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Heritage is one of Heaney's major themes across his body of work. The theme of heritage is taken up with irony and complexity in "The First Kingdom" as the poem draws an extended metaphor comparing rustic, rural life to that of a kingdom.
The suggestion that anchors the poem is a metaphor that presents pre-modern farm life as a kingdom where the domain of the royal family is a farm. This notion is very clear in the opening stanza.
"The royal roads were cow paths
[...] With seasoned sticks the nobles
lorded it over the hindquarters of cattle."
Being royal, in this context, carries with it no glamour but instead poses the life of the nobility as one of hard work and toil. Instead of playing a harp in her leisure, the queen works to milk the cows.
The central metaphor of the poem is extended through the first two stanzas and acts as a context for the entire poem. Thus the metaphor comparing life on the farm to the life of royalty in a kingdom can be called a conceit.
The individual metaphors comparing roads to cow paths and comparing milking cows to playing a harp are sometimes direct and sometimes implied.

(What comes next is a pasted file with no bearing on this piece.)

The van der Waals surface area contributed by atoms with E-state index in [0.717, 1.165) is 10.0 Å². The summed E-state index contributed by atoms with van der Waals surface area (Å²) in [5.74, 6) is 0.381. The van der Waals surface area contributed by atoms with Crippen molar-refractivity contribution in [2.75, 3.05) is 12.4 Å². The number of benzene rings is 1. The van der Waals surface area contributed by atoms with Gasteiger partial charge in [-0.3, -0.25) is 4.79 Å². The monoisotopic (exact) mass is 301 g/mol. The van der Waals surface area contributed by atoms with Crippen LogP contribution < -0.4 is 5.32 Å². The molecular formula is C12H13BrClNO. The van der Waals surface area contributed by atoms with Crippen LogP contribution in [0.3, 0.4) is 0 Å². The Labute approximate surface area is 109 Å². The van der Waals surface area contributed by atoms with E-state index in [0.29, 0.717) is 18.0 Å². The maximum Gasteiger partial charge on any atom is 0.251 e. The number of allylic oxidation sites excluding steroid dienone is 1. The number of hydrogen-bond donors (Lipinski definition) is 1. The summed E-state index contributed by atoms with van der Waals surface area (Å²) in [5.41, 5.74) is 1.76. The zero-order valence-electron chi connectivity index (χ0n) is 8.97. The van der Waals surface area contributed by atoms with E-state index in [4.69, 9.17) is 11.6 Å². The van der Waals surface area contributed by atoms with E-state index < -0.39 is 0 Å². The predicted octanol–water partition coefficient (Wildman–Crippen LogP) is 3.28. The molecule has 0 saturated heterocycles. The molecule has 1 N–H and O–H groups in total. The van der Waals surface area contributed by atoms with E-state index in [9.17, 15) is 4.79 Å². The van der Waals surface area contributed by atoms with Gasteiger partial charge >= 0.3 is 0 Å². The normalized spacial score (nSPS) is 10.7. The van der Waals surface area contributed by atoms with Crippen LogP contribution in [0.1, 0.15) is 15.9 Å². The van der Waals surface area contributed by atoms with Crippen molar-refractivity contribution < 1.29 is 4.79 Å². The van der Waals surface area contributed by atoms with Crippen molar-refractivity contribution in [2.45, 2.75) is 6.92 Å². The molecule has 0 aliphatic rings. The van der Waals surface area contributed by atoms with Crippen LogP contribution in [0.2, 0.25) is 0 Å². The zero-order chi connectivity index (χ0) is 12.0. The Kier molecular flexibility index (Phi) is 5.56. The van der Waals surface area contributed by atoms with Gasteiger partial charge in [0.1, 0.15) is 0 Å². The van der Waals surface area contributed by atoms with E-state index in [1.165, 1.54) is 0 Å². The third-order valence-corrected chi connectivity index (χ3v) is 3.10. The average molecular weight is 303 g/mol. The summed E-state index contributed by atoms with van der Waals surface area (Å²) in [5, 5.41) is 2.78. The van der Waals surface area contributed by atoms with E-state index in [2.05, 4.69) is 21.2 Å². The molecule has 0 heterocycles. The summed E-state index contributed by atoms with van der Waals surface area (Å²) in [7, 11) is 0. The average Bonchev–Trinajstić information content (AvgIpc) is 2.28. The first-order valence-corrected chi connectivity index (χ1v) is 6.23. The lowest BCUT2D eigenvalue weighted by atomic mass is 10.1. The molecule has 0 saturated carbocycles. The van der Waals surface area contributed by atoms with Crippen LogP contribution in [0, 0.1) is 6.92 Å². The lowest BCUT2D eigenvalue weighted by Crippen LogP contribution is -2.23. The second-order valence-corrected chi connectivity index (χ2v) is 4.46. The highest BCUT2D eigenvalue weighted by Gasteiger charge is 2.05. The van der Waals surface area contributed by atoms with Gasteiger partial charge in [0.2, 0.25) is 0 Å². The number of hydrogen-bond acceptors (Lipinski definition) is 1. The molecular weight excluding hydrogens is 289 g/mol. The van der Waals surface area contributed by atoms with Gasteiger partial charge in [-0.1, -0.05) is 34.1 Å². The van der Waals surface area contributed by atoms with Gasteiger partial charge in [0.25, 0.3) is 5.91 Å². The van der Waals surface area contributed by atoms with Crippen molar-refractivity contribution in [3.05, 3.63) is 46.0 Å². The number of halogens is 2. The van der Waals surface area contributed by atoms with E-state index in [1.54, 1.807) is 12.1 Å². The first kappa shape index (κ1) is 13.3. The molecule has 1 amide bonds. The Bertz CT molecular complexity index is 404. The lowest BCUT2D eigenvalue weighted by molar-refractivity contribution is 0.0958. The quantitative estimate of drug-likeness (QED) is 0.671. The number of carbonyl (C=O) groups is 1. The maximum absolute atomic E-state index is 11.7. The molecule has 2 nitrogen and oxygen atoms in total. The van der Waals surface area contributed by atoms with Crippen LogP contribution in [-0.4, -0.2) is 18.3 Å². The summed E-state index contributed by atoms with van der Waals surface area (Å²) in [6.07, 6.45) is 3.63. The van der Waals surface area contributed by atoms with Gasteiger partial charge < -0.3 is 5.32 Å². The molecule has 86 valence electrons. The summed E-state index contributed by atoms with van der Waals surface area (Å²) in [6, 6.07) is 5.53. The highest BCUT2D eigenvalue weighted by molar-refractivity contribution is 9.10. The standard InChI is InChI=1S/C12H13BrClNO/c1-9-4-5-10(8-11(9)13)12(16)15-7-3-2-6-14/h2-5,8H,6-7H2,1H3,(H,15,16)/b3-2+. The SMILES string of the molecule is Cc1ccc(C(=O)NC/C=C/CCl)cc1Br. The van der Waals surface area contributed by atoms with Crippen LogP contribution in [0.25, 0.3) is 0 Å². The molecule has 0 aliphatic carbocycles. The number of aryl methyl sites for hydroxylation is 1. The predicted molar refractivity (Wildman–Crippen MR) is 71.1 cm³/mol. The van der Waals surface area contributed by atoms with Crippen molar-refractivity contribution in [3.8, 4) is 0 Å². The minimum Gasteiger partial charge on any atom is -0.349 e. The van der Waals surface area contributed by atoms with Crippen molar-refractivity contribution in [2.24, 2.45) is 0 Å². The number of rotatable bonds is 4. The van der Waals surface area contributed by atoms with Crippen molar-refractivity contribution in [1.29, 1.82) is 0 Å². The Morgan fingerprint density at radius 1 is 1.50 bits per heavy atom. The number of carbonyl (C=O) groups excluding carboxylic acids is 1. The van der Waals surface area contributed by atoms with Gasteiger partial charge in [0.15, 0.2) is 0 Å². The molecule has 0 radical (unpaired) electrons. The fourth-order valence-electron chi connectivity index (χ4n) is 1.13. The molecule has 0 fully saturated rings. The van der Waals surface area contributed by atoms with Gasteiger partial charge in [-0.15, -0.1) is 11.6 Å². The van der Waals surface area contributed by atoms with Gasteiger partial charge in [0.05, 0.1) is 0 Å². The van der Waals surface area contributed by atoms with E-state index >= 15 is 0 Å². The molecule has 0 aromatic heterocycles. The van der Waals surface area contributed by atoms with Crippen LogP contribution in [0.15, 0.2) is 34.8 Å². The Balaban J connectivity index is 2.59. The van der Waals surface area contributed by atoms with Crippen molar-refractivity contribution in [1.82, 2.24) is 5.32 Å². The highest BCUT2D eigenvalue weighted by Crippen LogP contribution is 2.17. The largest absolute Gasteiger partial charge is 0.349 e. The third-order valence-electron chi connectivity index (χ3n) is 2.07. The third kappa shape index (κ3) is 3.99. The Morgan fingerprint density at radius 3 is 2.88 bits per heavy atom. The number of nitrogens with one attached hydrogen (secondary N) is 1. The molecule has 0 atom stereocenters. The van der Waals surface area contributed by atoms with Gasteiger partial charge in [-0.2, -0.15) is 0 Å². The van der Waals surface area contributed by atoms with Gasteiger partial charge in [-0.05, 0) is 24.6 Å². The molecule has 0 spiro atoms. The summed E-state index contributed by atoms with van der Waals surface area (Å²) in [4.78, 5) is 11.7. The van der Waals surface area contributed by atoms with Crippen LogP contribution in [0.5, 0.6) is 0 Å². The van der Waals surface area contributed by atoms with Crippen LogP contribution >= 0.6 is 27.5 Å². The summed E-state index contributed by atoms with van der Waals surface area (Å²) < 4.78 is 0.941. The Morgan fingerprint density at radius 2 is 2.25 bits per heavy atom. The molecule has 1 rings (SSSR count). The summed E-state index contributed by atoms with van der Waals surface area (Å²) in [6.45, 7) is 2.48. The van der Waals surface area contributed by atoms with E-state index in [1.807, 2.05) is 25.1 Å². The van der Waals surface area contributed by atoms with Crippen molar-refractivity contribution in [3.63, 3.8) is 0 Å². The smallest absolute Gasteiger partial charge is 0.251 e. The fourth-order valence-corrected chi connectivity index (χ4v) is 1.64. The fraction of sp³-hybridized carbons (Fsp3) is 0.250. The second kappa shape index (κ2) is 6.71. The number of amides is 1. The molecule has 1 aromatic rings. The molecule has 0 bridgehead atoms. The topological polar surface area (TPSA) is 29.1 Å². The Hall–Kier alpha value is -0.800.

The notion of heritage comes into play overtly in the last stanza, only after the content of what would be inherited has been examined. Standing to claim a legacy of brutal and unforgiving life that was/is nonetheless lived with full effort and exactitude, the poem's narrator expresses a diffident acknowledgement of family history (history as a series of normal, decidedly un-glamorous happenings).
There are no great names, it would seem, to lay claim to. There is only a continuation of toil and hard living that offers some pride but which is "demeaned" even as it remains "pious."
In writing about the poem, the underlying irony the animates the poem's conceit is a good place to start. Seeking to ennoble one's own family history in rural Ireland is to make a strange comparison, the poem suggests, essentially forcing the analogy of toil to nobility.
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